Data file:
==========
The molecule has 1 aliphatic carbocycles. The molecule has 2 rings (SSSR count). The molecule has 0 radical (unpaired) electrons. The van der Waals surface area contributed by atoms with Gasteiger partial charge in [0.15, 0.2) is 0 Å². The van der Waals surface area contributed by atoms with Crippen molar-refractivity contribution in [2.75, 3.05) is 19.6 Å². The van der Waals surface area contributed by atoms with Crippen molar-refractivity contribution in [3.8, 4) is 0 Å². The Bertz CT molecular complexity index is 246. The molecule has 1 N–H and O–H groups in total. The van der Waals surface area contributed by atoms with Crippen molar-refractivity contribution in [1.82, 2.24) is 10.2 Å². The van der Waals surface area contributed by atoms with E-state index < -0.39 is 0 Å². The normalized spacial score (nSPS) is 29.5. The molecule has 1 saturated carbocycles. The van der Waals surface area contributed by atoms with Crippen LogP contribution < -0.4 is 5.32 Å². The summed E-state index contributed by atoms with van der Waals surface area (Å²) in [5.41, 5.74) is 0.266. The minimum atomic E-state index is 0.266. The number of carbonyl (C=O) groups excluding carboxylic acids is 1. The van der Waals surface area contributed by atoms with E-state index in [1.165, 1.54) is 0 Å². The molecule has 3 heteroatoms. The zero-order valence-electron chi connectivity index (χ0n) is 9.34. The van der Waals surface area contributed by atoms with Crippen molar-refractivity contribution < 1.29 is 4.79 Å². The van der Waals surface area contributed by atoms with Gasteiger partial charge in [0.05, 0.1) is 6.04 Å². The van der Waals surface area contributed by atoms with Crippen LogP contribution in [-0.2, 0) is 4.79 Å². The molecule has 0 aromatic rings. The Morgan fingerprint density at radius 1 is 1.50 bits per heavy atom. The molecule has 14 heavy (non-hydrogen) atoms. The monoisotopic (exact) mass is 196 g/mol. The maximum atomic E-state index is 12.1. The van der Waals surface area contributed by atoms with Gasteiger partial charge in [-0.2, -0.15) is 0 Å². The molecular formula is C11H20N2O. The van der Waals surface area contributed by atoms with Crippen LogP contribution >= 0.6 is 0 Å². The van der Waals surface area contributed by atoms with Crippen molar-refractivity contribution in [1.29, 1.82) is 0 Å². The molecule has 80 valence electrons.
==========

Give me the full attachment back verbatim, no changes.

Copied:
The molecule has 1 aliphatic carbocycles. The molecule has 2 rings (SSSR count). The molecule has 0 radical (unpaired) electrons. The van der Waals surface area contributed by atoms with Gasteiger partial charge in [0.15, 0.2) is 0 Å². The van der Waals surface area contributed by atoms with Crippen molar-refractivity contribution in [2.75, 3.05) is 19.6 Å². The van der Waals surface area contributed by atoms with Crippen molar-refractivity contribution in [3.8, 4) is 0 Å². The Bertz CT molecular complexity index is 246. The molecule has 1 N–H and O–H groups in total. The van der Waals surface area contributed by atoms with Crippen molar-refractivity contribution in [1.82, 2.24) is 10.2 Å². The van der Waals surface area contributed by atoms with E-state index < -0.39 is 0 Å². The normalized spacial score (nSPS) is 29.5. The molecule has 1 saturated carbocycles. The van der Waals surface area contributed by atoms with Crippen LogP contribution < -0.4 is 5.32 Å². The summed E-state index contributed by atoms with van der Waals surface area (Å²) in [5.41, 5.74) is 0.266. The minimum atomic E-state index is 0.266. The number of carbonyl (C=O) groups excluding carboxylic acids is 1. The van der Waals surface area contributed by atoms with E-state index in [1.165, 1.54) is 0 Å². The molecule has 3 heteroatoms. The zero-order valence-electron chi connectivity index (χ0n) is 9.34. The van der Waals surface area contributed by atoms with Crippen molar-refractivity contribution < 1.29 is 4.79 Å². The van der Waals surface area contributed by atoms with Gasteiger partial charge in [0.05, 0.1) is 6.04 Å². The van der Waals surface area contributed by atoms with Crippen LogP contribution in [-0.2, 0) is 4.79 Å². The molecule has 0 aromatic rings. The Morgan fingerprint density at radius 1 is 1.50 bits per heavy atom. The molecule has 14 heavy (non-hydrogen) atoms. The monoisotopic (exact) mass is 196 g/mol. The maximum atomic E-state index is 12.1. The van der Waals surface area contributed by atoms with Gasteiger partial charge in [-0.2, -0.15) is 0 Å². The molecular formula is C11H20N2O. The van der Waals surface area contributed by atoms with Crippen LogP contribution >= 0.6 is 0 Å². The van der Waals surface area contributed by atoms with Crippen molar-refractivity contribution in [1.29, 1.82) is 0 Å². The molecule has 80 valence electrons.